3. Finding out our child’s current age to be able to know how many years will it take for us to save before our child enters college.
  4. Multiply total cost by the inflation factor rate of 10% corresponding to the number of years before our child enters college.
  5. Compute how much we would need to save and invest at present until our child enters college.
  6. Look for an investment tool that will help grow our money to meet our target fund in the most accurate possible.

For example a parent who has a 4-year old son. Will enter college at age 16, which will give his parents twelve years to prepare and save. The current tuition fee is Php151,780 based on the Ateneo De Manila University’s minimum annual cost, which includes miscellaneous fees. The assumed annual increase in tuition fee at present and in the future is 10%. The total education fund needed is Php2,908,168.41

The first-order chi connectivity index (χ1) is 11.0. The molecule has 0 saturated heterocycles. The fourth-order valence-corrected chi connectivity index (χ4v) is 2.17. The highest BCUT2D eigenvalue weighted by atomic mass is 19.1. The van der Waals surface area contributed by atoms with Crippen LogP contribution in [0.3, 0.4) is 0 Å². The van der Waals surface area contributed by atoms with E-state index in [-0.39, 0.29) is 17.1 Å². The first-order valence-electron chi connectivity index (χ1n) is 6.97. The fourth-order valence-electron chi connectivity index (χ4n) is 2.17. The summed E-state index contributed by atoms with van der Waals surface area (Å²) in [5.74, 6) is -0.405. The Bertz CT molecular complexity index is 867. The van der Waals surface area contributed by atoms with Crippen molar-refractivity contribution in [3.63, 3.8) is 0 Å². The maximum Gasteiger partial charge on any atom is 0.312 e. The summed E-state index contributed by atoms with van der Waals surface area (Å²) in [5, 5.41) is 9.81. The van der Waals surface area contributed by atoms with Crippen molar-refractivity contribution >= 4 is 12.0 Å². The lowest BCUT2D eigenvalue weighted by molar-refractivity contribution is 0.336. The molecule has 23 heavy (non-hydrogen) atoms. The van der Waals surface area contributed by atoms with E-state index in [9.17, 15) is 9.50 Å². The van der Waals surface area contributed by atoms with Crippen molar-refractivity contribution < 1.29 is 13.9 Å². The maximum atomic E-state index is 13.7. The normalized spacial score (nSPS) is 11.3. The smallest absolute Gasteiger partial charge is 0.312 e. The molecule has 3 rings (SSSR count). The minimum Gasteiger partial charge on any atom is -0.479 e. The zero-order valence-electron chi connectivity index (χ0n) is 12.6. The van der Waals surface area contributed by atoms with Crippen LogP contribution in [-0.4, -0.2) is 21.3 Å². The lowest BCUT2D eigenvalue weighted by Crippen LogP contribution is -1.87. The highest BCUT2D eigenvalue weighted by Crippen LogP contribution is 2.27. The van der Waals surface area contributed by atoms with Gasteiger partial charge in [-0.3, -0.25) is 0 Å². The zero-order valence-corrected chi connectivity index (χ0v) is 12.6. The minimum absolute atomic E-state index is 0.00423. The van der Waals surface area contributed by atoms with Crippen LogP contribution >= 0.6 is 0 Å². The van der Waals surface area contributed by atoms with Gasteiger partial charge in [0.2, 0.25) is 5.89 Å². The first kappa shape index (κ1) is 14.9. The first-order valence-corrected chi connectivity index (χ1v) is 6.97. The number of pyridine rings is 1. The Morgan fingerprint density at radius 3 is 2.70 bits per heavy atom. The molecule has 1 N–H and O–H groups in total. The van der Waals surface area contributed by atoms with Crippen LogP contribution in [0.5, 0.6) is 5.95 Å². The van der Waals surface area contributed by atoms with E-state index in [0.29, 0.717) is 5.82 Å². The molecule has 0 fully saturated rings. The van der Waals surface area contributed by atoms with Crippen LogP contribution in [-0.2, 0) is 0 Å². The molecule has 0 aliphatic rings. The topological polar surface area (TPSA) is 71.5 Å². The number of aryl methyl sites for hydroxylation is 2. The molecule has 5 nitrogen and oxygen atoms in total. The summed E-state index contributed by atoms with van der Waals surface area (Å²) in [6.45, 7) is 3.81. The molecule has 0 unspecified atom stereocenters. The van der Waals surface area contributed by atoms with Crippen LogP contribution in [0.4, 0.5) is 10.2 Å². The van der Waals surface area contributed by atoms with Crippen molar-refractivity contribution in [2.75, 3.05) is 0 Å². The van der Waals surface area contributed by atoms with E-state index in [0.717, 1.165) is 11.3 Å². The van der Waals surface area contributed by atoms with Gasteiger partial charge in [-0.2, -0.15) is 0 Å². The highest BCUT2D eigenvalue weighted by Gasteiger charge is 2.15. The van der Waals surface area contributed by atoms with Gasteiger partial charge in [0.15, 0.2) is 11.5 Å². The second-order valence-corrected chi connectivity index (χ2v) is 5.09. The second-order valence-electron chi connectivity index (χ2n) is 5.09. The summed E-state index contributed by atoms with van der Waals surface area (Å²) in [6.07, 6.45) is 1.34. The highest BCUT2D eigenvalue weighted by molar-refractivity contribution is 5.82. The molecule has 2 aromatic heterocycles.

The yearly amount needed to save and invest for twelve years is Php135,995.60 at an average investment rate of return of 10%.

What are the options to funding our children’s college education? What is the general rule of thumb when it comes to investing in a timeline?

Mutual Funds

If we are looking at an investment in the next six years before our children enters college, a 6-year fixed income fund would be appropriate. The most common fixed income securities are Treasury bonds, corporate bonds, certificate of deposits (CDs), treasury bills and treasury notes. These securities are an excellent choice for risk-averse investors seeking a stable source of income payments at predictable intervals. It is relatively low risk and therefore have lower returns as well.

If our children is entering college six to ten years from now, a balanced fund would be sufficient. A balanced fund is a mutual fund that keeps 50% of stocks and 50% bond investments. Investors who need regular, long-term cash inflows often choose balanced funds because they can boost returns and help diversify bond-heavy portfolios while allowing for some capital growth.

But if our children will be entering college more than ten years from now, (like the example given above) the equity mutual fund is a good idea to get into. It is invested in pooled amounts of money in the stocks of public companies. In order to accumulate enough money to finance a four year course or a five year course, we need to start early and invest aggressively.